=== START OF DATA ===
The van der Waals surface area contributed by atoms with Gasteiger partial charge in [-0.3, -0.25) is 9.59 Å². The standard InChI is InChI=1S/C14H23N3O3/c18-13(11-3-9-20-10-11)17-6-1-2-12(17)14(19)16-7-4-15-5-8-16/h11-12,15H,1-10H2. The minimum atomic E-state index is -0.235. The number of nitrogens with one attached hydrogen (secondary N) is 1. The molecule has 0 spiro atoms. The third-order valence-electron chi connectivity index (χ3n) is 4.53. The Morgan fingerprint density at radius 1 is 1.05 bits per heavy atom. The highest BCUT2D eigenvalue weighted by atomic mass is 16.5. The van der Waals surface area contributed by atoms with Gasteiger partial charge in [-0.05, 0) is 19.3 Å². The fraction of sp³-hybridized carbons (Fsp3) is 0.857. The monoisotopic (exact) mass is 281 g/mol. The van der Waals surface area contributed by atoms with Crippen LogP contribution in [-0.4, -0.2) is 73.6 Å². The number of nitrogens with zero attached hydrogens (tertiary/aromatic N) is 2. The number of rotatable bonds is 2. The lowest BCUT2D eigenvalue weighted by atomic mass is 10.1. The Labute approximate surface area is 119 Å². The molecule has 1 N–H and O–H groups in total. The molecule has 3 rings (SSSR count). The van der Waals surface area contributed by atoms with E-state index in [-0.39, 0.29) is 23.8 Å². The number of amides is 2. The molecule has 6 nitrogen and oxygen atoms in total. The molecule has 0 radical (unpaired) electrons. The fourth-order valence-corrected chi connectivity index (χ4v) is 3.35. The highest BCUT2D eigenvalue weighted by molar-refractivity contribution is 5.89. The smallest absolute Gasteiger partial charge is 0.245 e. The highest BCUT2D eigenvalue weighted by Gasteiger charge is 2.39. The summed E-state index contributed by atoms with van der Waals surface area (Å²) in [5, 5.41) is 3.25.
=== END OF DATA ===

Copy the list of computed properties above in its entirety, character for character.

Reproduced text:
The van der Waals surface area contributed by atoms with Gasteiger partial charge in [-0.3, -0.25) is 9.59 Å². The standard InChI is InChI=1S/C14H23N3O3/c18-13(11-3-9-20-10-11)17-6-1-2-12(17)14(19)16-7-4-15-5-8-16/h11-12,15H,1-10H2. The minimum atomic E-state index is -0.235. The number of nitrogens with one attached hydrogen (secondary N) is 1. The molecule has 0 spiro atoms. The third-order valence-electron chi connectivity index (χ3n) is 4.53. The Morgan fingerprint density at radius 1 is 1.05 bits per heavy atom. The highest BCUT2D eigenvalue weighted by atomic mass is 16.5. The van der Waals surface area contributed by atoms with Gasteiger partial charge in [-0.05, 0) is 19.3 Å². The fraction of sp³-hybridized carbons (Fsp3) is 0.857. The monoisotopic (exact) mass is 281 g/mol. The van der Waals surface area contributed by atoms with Crippen LogP contribution in [-0.4, -0.2) is 73.6 Å². The number of nitrogens with zero attached hydrogens (tertiary/aromatic N) is 2. The number of rotatable bonds is 2. The lowest BCUT2D eigenvalue weighted by atomic mass is 10.1. The Labute approximate surface area is 119 Å². The molecule has 1 N–H and O–H groups in total. The molecule has 3 rings (SSSR count). The van der Waals surface area contributed by atoms with E-state index in [-0.39, 0.29) is 23.8 Å². The number of amides is 2. The molecule has 6 nitrogen and oxygen atoms in total. The molecule has 0 radical (unpaired) electrons. The fourth-order valence-corrected chi connectivity index (χ4v) is 3.35. The highest BCUT2D eigenvalue weighted by molar-refractivity contribution is 5.89. The smallest absolute Gasteiger partial charge is 0.245 e. The highest BCUT2D eigenvalue weighted by Gasteiger charge is 2.39. The summed E-state index contributed by atoms with van der Waals surface area (Å²) in [5, 5.41) is 3.25.